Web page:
A third category has been called the Religious POE, or the Pastoral POE. This is basically the response of the sufferer that in their suffering cannot see how a loving God would allow this to happen. This is the form that is the most difficult because it requires far more sensitivity and patience with the one who raises it. I will not attempt to address this directly here since the best response must be tailored to the needs of the sufferer. It is not a complete waste of time to offer these philosophical answers to the POE. If we have studied these before we enter a season of pain, grief, or suffering, we will be better prepared.

There does seem to be one aspect of this issue that I hear little about. I will call this the Temporal Defense. I realize that for the person who is watching their child die, or their spouse, or who has just experienced some evil act that talk of eternity can sound like “pie-in-the-sky” but it is a relevant issue. Since these problems are offered as a critique of the Christian worldview, it is important to remember that any critique must be done on the terms of that worldview. On the Christian worldview, human beings may live only a few decades in this life, but we will live forever somewhere after this life. If this is the case, our natural physical life only counts as the tiniest fraction of our total existence. If I live for 80 years, all of which in constant pain, but I place my trust in the person and work of Jesus Christ, when I die, I will enter a blissful intermediate state, followed by a resurrection to painless, blissful life. I will continue in that condition forever. What is 80 years of suffering compared to that?

A related issue to this is the death of children. I once attended a memorial service for a two-year-old who had died after a long illness. It was the most heart-wrenching experience of my life, and I pray I never have to do that again. I am a father, and I can think of no worse nightmare than burying one of my children. However, in the case of children like that two-year-old, they will also enjoy that blissful state. For those who would ask, “How can God allow that child to die?” for God, that child is not gone. She has just changed the mode of her existence.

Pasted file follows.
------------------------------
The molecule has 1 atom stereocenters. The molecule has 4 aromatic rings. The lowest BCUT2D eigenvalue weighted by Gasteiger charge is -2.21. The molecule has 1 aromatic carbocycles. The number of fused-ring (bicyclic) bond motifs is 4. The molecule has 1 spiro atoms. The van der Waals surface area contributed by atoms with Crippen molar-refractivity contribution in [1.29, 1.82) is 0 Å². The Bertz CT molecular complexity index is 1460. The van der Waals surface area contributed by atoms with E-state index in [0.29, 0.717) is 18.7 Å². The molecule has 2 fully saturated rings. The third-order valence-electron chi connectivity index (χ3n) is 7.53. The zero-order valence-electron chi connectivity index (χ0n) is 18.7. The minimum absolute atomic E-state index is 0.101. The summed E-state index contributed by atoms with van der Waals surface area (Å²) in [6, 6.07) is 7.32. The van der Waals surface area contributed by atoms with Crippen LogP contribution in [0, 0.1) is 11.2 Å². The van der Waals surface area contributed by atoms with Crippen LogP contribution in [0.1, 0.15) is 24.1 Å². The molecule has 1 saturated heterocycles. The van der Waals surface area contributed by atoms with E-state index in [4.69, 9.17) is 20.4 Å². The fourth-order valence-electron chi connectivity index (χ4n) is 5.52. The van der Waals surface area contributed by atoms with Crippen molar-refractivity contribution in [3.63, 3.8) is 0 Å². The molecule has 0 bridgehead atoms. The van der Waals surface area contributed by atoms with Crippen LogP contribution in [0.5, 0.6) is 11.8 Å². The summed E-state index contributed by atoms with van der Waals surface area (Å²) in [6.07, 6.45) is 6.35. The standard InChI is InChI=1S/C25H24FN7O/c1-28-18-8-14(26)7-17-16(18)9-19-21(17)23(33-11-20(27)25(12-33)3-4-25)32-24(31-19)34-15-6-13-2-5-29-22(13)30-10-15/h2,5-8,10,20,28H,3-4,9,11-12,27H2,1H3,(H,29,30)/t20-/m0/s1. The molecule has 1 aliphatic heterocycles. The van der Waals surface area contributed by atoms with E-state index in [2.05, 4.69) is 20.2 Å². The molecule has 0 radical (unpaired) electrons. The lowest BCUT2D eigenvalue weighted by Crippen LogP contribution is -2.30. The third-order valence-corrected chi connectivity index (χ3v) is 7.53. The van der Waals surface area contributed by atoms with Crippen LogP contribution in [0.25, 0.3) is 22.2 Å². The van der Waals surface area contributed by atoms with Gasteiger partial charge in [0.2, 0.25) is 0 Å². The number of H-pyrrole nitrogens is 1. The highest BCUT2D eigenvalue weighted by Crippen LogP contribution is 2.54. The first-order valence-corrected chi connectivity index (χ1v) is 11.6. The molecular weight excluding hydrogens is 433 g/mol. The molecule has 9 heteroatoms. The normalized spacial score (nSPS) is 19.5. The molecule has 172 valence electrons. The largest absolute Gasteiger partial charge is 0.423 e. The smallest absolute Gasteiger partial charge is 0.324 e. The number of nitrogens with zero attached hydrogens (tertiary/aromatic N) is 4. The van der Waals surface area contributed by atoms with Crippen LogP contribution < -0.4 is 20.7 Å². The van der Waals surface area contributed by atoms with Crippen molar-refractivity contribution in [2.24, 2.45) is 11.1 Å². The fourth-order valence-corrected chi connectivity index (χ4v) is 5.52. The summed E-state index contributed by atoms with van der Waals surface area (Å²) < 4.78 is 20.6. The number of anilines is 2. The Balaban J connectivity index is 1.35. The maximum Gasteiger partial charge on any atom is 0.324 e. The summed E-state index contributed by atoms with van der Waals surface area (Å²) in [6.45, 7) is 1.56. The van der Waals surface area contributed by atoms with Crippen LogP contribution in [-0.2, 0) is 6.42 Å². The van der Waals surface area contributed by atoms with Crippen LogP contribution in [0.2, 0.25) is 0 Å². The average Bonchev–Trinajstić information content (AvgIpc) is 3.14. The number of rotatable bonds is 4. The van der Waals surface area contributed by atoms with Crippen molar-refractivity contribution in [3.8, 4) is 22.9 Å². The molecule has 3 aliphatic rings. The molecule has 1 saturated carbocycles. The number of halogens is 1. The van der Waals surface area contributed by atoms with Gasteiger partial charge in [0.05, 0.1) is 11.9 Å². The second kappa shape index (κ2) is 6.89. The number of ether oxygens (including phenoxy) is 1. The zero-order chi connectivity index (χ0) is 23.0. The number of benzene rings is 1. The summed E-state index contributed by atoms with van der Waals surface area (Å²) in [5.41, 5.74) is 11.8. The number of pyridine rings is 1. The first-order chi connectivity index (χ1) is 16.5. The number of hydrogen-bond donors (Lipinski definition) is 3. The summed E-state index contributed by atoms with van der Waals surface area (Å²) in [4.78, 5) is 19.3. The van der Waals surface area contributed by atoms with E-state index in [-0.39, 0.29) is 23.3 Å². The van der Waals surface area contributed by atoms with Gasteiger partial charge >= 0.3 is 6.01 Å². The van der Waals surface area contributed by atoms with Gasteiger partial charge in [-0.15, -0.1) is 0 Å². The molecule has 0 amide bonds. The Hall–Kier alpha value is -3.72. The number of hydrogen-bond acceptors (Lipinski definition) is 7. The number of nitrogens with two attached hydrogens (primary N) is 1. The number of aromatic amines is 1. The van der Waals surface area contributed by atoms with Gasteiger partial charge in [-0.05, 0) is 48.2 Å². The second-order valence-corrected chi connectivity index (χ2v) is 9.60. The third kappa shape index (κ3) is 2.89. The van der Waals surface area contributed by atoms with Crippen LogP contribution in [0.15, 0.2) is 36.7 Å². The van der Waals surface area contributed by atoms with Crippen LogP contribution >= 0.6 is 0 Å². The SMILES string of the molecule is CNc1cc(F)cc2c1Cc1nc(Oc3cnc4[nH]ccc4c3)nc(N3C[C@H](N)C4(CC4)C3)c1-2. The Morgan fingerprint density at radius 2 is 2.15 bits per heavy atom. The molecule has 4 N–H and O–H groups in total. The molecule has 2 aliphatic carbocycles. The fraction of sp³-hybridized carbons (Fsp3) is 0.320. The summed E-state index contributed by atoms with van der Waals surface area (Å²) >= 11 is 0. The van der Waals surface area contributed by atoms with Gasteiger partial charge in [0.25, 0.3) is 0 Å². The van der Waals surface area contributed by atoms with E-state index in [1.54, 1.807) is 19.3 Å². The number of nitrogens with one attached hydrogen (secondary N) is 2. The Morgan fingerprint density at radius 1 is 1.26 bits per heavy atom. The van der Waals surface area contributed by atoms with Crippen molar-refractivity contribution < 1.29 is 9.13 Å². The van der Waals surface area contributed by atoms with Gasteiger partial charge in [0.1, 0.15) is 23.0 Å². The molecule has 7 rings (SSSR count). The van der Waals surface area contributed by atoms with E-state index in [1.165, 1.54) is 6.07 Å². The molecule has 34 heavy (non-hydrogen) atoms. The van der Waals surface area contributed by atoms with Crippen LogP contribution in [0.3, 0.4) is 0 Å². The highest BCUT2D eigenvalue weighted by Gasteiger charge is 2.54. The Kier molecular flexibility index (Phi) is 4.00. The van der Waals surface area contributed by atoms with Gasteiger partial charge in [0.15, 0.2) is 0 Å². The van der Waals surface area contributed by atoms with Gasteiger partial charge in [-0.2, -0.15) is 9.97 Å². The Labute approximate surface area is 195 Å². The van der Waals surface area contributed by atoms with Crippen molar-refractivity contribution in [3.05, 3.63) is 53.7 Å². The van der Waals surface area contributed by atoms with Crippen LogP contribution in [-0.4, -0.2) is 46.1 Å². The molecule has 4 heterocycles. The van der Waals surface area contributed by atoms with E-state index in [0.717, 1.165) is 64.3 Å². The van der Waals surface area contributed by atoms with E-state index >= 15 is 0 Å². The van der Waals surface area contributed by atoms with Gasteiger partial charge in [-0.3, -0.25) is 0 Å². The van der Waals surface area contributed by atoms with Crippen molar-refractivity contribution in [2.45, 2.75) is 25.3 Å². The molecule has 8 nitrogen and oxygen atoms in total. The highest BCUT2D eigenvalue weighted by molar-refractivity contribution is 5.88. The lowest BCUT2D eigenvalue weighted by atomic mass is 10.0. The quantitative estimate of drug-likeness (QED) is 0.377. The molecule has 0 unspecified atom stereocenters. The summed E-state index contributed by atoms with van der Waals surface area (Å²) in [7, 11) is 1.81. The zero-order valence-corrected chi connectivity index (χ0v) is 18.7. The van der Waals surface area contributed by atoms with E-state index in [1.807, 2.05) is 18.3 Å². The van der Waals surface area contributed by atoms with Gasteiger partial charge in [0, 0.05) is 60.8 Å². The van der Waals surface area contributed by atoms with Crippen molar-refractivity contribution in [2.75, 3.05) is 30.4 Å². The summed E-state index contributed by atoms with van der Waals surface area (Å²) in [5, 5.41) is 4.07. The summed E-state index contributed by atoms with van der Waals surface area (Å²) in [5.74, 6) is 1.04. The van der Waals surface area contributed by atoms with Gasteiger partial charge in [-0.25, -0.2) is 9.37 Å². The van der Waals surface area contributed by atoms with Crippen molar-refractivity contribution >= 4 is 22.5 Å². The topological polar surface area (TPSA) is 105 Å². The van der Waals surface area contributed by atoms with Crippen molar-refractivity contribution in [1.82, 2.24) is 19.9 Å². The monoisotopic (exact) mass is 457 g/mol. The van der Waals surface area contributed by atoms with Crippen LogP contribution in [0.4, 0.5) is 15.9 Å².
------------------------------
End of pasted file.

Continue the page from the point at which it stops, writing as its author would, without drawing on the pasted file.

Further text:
Finally, I would like to note that God is not distant and unconcerned. He experienced severe suffering through the crucifixion. He knows what it means to suffer. He did that so we could be reconciled to God. That is proof enough that God is all-good.

For more on this issue, see:

The Logical Problem of Evil, http://www.iep.utm.edu/evil-log/#H4

Feinberg, John S. The Many Faces of Evil: Theological Systems and the Problems of Evil. rev. and expanded ed. Wheaton, Ill.: Crossway Books, ©2004.

Craig, William Lane. Philosophy of Religion: A Reader and Guide. New Brunswick, N.J.: Rutgers University Press, 2002.

Strobel, Lee. The Case for Faith: A Journalist Investigates the Toughest Objections to Christianity. Grand Rapids, Mich.: ZondervanPublishingHouse, ©2000.

Author: apologeticsminion

Daniel has an MA in Christian Apologetics from Biola University. He is married and has four grown children. Professionally, Daniel is a sign language interpreter.